Division of Gastroenterology

Stephen M. Collins


Professor, Department of Medicine

Distinguished Professor, Michael G. Degroote School of Medicine

Director, Farncombe Family Digestive Health Research Institute

GlaxoSmithKline Chair in Gastroenterology

Gastroenterologist, Hamilton Health Sciences

Member, Farncombe Family Digestive Health Research

Academic Biography

Dr. Collins obtained his medical training at London University in England where he later specialized in internal medicine. He trained in gastroenterology at McMaster University in Canada before completing 3 years of research training in cell biology at the Digestive Diseases Branch, National Institutes of Health (NIH) in Bethesda, Maryland USA. He has been on staff at McMaster University since 1981 where he was the Director of the Intestinal Diseases Research Unit from 1983-1993, and Head of the Division of Gastroenterology since 1993-2006. He is past president of the Canadian Association of Gastroenterology. His areas of interest include:  the impact of inflammation on gut function, neuron-immune interactions, and the role of commensal bacteria in health and disease.  He has over 200 publications including papers in Nature Medicine, Lancet, JCI, Gastroenterology and Gut. He has received continuous CIHR funding for over 20 years, has been a member of the MRC Science & Research Committee, and chaired the CIHR Experimental Medicine grants review committee for 5 years. He has also been an advisor to the Crohn’s and Colitis Foundation of America and Chaired the Strategic Initiatives Committee for The Crohn’s and Colitis Foundation of Canada. He was the Associate Dean for Research at the Faculty of Health Sciences, McMaster University and holds the title of Distinguished University Professor - the highest rank awarded by the University.

Research Interests

Main research area: The immune modulation of enteric nerve and muscle function.

Specific topics: Inflammation of the intestine results in a widespread disturbance of function, including involvement of nerves (pain) and muscle (stricture formation and diarrhea). Research addresses mechanisms underlying the changes in these tissues during experimental inflammation. Studies include the roles of specific cells, such as lymphocytes, and cytokines on nerve and muscle function in vitro, with measurements of changes in physiology and biochemistry of these cell types. Participation of muscle and nerves in the inflammatory process via activation of lymphocytes through antigen presentation, adhesion molecule expression and cytokine production. The role of stress in the inflammatory process. These studies are pertinent to the understanding of inflammatory bowel diseases such as Crohn's disease and ulcerative colitis.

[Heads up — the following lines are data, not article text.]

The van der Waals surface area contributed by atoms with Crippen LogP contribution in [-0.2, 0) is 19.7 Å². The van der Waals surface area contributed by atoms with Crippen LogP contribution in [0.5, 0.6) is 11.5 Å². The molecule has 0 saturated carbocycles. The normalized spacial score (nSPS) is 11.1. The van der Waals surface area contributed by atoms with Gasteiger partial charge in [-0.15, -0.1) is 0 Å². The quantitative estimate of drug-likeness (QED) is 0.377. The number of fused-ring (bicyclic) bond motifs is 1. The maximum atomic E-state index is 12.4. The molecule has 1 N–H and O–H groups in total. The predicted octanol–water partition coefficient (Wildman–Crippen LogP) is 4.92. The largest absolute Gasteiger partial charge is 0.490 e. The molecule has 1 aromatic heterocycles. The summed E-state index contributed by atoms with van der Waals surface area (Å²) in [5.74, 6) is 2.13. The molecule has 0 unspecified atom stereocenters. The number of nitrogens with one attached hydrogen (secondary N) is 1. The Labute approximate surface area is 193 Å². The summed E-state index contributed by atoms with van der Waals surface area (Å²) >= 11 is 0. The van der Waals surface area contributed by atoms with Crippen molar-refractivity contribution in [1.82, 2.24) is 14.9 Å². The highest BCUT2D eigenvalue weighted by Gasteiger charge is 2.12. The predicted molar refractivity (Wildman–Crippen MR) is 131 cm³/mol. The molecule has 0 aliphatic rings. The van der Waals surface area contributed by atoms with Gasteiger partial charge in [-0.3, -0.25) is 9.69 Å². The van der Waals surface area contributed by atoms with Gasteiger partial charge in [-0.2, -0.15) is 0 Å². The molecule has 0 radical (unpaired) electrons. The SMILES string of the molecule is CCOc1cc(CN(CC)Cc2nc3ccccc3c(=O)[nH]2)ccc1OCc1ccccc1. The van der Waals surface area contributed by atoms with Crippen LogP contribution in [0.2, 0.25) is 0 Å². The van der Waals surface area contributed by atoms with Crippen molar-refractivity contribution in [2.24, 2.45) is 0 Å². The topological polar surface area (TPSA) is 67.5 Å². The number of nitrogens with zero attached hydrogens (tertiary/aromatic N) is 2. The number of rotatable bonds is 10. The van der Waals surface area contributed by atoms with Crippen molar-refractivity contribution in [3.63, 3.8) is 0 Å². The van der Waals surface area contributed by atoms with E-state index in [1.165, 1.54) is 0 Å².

Methods used include: RT- PCR, immunohistochemistry, cell culture and co-culture, physiological studies on muscle (contraction) and nerves (neurotransmitter release) and second messenger systems.

Selected Publications 2006-2008

  1. Akiho H, Blennerhassett P, Deng Y, Collins SM. Role of IL-4, IL-13, and STAT6 in inflammation-induced hypercontractility of murine smooth muscle cells. Am J Physiol Gastrointest Liver Physiol. 2002;282:G226-32.
  2. Khan WI, Blennerhassett PA, Deng Y, Gauldie J, Vallance BA, Collins SM. IL-12 gene transfer alters gut physiology and host immunity in nematode-infected mice. Am J Physiol Gastrointest Liver Physiol 2001;281:G102-10.
  3. Barbara G, De Giorgio R, Deng Y, Vallance B, Blennerhassett P, Collins SM. Role of immunologic factors and cyclooxygenase 2 in persistent postinfective enteric muscle dysfunction in mice. Gastroenterology. 2001;120:1729-36.
  4. Collins SM. Stress and the Gastrointestinal Tract IV. Modulation of intestinal inflammation by stress: basic mechanisms and clinical relevance. Am J Physiol Gastrointest Liver Physiol. 2001;280:G315-8. Review.
  5. Barbara G, Xing Z, Hogaboam CM, Gauldie J, Collins SM. Interleukin 10 gene transfer prevents experimental colitis in rats. Gut 2000;46:344-9.
  6. Qiu BS, Vallance BA, Blennerhassett PA, Collins SM. The role of CD4+ lymphocytes in the susceptibility of mice to stress-induced reactivation of experimental colitis. Nature Med 1999;5:1178-82.